Wednesday, November 15, 2017

Controversy in 1894

The following editorial was published July 12, 1894, in the King's Weekly, a Greenville, NC, newspaper (photo added):

"Just think of it! You can go to Ocracoke. And it is so convenient, too. Buy your ticket, get on the boat here, and some time not in the distant future, you are at Ocracoke, historical Ocracoke.

Steamer at Ocracoke, 1899

"Let's see how easily it is done:

"You buy your ticket. Two dollars, please ! Then you go aboard the steamer, Mevers. Off you go for Washington. At that delightful town yon spend considerable time and perhaps cash. At 10 p. m . you leave for Ocracoke, and of course get there o. k. When ready, you return by the same route and nearly the same convenience. Now, let's see again.

"You pay $2 for a round trip ticket. You get to Washington and stay there or on the boat, long enough for two meals, costing doubtless another $1. You are only twenty-five miles from home, and though it is yet eighty miles to Ocracoke the round trip fare from there is just $1. For a round trip of 210 miles you pay $2. The people of Washington for a round trip pay $l for 160 miles. Greenville pays one cent a mile, Washington pays [.6 cents a mile] . And the business of Greenville is about what keeps up the O. D. S. S. [Old Dominion Steam Ship] line on Tar river. Did you ever hear of such discrimination and do you wonder that the railroad drove the two lines into consolidation?

"Another thing. People here have to lose a day on that trip while the boats for Ocracoke leave Washington at 10 o'clock at night. Why shouldn't the boat wait here till six or seven p. m. for the benefit of our people, and then make close connections at Washington?"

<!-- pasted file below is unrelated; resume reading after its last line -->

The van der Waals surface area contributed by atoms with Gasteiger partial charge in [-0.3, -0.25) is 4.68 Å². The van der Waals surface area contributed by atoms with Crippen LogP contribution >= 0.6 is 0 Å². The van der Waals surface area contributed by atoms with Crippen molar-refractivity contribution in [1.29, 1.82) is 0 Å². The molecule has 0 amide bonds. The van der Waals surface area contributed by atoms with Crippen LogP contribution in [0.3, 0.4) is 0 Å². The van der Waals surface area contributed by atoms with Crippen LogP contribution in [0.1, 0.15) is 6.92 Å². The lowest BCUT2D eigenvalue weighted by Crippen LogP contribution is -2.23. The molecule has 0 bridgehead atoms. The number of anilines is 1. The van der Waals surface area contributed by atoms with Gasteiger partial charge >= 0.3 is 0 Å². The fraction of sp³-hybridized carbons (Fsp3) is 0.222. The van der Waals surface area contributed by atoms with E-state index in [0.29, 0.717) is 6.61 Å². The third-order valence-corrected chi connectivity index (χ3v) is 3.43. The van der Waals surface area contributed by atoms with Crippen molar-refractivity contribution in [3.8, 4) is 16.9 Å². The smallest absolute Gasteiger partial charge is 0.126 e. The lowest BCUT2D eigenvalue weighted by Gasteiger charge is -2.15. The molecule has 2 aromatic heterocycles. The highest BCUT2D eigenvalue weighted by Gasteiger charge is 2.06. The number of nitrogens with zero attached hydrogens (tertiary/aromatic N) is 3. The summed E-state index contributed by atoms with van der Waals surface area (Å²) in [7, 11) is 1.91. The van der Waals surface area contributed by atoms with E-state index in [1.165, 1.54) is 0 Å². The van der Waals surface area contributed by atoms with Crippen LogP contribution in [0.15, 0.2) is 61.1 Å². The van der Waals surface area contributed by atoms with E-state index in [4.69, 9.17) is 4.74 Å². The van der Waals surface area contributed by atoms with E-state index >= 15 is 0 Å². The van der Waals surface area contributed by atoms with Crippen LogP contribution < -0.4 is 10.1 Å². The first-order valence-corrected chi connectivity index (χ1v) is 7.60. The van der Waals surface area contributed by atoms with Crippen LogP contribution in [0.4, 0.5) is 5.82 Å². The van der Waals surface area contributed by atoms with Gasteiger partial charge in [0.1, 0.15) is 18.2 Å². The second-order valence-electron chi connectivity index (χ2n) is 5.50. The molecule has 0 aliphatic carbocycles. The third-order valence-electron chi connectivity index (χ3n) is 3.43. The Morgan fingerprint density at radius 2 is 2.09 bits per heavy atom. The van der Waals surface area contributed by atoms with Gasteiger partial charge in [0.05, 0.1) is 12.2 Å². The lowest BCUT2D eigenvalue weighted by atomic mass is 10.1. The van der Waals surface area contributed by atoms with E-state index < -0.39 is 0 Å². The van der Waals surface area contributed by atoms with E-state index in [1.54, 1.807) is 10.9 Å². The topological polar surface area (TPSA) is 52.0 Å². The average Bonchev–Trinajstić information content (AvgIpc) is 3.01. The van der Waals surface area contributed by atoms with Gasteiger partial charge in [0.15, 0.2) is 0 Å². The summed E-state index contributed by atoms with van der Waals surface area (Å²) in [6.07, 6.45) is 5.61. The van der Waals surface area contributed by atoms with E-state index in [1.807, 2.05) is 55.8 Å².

This month's Ocracoke Newsletter is a transcription of a letter describing the September, 1944, hurricane, its aftermath and cleanup. You can read the letter, with vintage photographs added, here:   

1 comment:

  1. Anonymous8:46 AM

    There must some economies of scale factoring into the pricing of the ticket. The distance traveled and the availability of seating. If there are fewer seats available the closer to OI would not a reasonable prudent person expect to pay more for something when there is more demand.(Scarcity ) I am sure, in this day and age, a smart High school student of algebra with one of those fancy graphing calculators could read this word puzzle and write an algorithm for this "problem." The law of supply and demand, a basic tenet of economics is lost on so many people. In a country where capalitism drives the economic engine and business news and the stock market and commodities topics glaze the eyes of the average person because ---Finance, economics is a numbers game and Math when taught in the Typical class room is made soooo hard to understand. When it should be do so otherwise.DD